Cal Thomas – The public curse of public debt


MYRNA BROWN, HOST: Today is Thursday, September 10th. Good morning! This is The World and Everything in It from listener-supported WORLD Radio. I’m Myrna Brown.

MEGAN BASHAM, HOST: And I’m Megan Basham. Commentator Cal Thomas now on fresh evidence of Washington’s spending problem.

CAL THOMAS, COMMENTATOR: Amid all the presidential campaign coverage, you may have missed the latest report from the nonpartisan Congressional Budget Office (CBO). It isn’t a good one. For the fiscal year ending this month, the CBO projects the federal deficit—that’s how much the government spends beyond its means—will hit $3.3 trillion. That’s more than triple what it was last year. 

Overall, U.S. government debt is on pace to surpass 100 percent of GDP next year—meaning more debt than the country’s entire economic output in a single year. By comparison, the debt was “only” 35 percent of GDP in 2007. 

The pandemic is partially responsible, but it is too easy an excuse to blame a virus for politicians of both parties to stop spending and reduce debt. The federal government continues to take in record amounts of revenue, but it goes out the Treasury’s door as fast as it comes in.

Very few in Washington ever speak of the harm debt causes, and this report provides the latest example. Where are the campaign promises and plans to stop this runaway train? Most candidates don’t even pretend to care anymore. 

Maybe that’s because we the people haven’t demanded it of them. Maybe it’s also because the media and the opposing politicians demonize officials who make even small attempts to rein in spending—calling them uncaring toward the poor, children, the elderly, etc. 

It isn’t that we don’t have sufficient warnings about the dangers of debt. It is that the politicians and those who benefit from their largesse refuse to heed those warnings, instead putting their careers ahead of the welfare of the nation.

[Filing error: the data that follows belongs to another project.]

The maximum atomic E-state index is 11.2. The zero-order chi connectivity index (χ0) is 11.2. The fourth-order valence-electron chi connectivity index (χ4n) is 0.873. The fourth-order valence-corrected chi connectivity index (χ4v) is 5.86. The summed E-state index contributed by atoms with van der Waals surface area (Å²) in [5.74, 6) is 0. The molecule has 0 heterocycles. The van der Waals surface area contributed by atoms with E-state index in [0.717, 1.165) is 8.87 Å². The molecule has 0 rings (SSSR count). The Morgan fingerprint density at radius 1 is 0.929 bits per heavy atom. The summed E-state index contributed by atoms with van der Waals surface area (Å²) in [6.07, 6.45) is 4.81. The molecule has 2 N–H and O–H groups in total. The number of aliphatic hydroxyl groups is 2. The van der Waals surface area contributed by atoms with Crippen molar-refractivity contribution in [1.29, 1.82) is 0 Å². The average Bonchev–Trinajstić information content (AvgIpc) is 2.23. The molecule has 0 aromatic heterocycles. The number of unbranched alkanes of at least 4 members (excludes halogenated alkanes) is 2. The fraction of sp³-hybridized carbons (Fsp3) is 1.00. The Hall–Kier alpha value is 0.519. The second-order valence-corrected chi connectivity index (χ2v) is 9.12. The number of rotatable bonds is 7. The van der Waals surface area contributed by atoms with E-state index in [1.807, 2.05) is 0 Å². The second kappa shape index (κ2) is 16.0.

Take President Trump, for example. In 2016 he promised to eliminate the national debt in eight years. Instead it’s ballooned from just under $20 trillion to $26.7 trillion as House Speaker Nancy Pelosi has repeatedly struck spending deals with former Democrat and current Treasury Secretary Steven Mnuchin—and the president has signed them into law. 

Meanwhile, Joe Biden says we haven’t spent enough. He wants to raise taxes, including those on capital gains, to pay for his $7 trillion spending plan.

Fiscal restraint used to enjoy bipartisan agreement. 

Republican President Ronald Reagan said, “We don’t have a trillion-dollar debt because we haven’t taxed enough; we have a trillion-dollar debt because we spend too much.”

Democratic President John F. Kennedy believed economic growth occurred when lawmakers cut taxes and reduce spending. He believed high taxes slowed capital formation and reduced risk-taking—while lower taxes produced more revenue for the Treasury. We’ve seen that proven time and time again, including after the 2017 tax overhaul

Kennedy couldn’t get nominated by today’s Democratic Party. 

Recently I quoted several of our wise Founders who warned against debt. I won’t quote them all again, but we’ll link to those in today’s transcript. 

But I’ll remind you of what James Madison said: “I go on the principle that a public debt is a public curse, and in a Republican Government a greater curse than any other.”

I’m Cal Thomas.


(Photo/iStock)

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